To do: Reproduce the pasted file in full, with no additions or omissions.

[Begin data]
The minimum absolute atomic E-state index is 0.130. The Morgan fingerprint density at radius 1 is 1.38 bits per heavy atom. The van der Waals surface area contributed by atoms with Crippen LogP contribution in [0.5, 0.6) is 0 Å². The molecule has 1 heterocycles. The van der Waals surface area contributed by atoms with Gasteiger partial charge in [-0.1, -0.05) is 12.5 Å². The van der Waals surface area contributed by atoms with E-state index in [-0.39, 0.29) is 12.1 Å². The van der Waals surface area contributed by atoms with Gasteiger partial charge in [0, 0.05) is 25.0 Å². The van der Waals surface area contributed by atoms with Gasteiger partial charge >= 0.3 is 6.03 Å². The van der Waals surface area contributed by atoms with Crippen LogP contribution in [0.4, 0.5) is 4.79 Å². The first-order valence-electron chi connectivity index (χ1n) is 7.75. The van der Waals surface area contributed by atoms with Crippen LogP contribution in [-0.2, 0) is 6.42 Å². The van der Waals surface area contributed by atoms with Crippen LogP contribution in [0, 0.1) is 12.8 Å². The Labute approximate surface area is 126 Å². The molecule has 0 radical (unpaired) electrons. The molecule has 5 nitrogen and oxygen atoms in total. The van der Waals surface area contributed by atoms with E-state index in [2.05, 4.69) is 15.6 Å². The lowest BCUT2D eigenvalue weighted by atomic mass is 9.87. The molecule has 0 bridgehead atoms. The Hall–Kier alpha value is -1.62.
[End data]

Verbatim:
The minimum absolute atomic E-state index is 0.130. The Morgan fingerprint density at radius 1 is 1.38 bits per heavy atom. The van der Waals surface area contributed by atoms with Crippen LogP contribution in [0.5, 0.6) is 0 Å². The molecule has 1 heterocycles. The van der Waals surface area contributed by atoms with Gasteiger partial charge in [-0.1, -0.05) is 12.5 Å². The van der Waals surface area contributed by atoms with E-state index in [-0.39, 0.29) is 12.1 Å². The van der Waals surface area contributed by atoms with Gasteiger partial charge in [0, 0.05) is 25.0 Å². The van der Waals surface area contributed by atoms with Gasteiger partial charge >= 0.3 is 6.03 Å². The van der Waals surface area contributed by atoms with Crippen LogP contribution in [0.4, 0.5) is 4.79 Å². The first-order valence-electron chi connectivity index (χ1n) is 7.75. The van der Waals surface area contributed by atoms with Crippen LogP contribution in [-0.2, 0) is 6.42 Å². The van der Waals surface area contributed by atoms with Crippen LogP contribution in [0, 0.1) is 12.8 Å². The Labute approximate surface area is 126 Å². The molecule has 0 radical (unpaired) electrons. The molecule has 5 nitrogen and oxygen atoms in total. The van der Waals surface area contributed by atoms with E-state index in [2.05, 4.69) is 15.6 Å². The lowest BCUT2D eigenvalue weighted by atomic mass is 9.87. The molecule has 0 bridgehead atoms. The Hall–Kier alpha value is -1.62.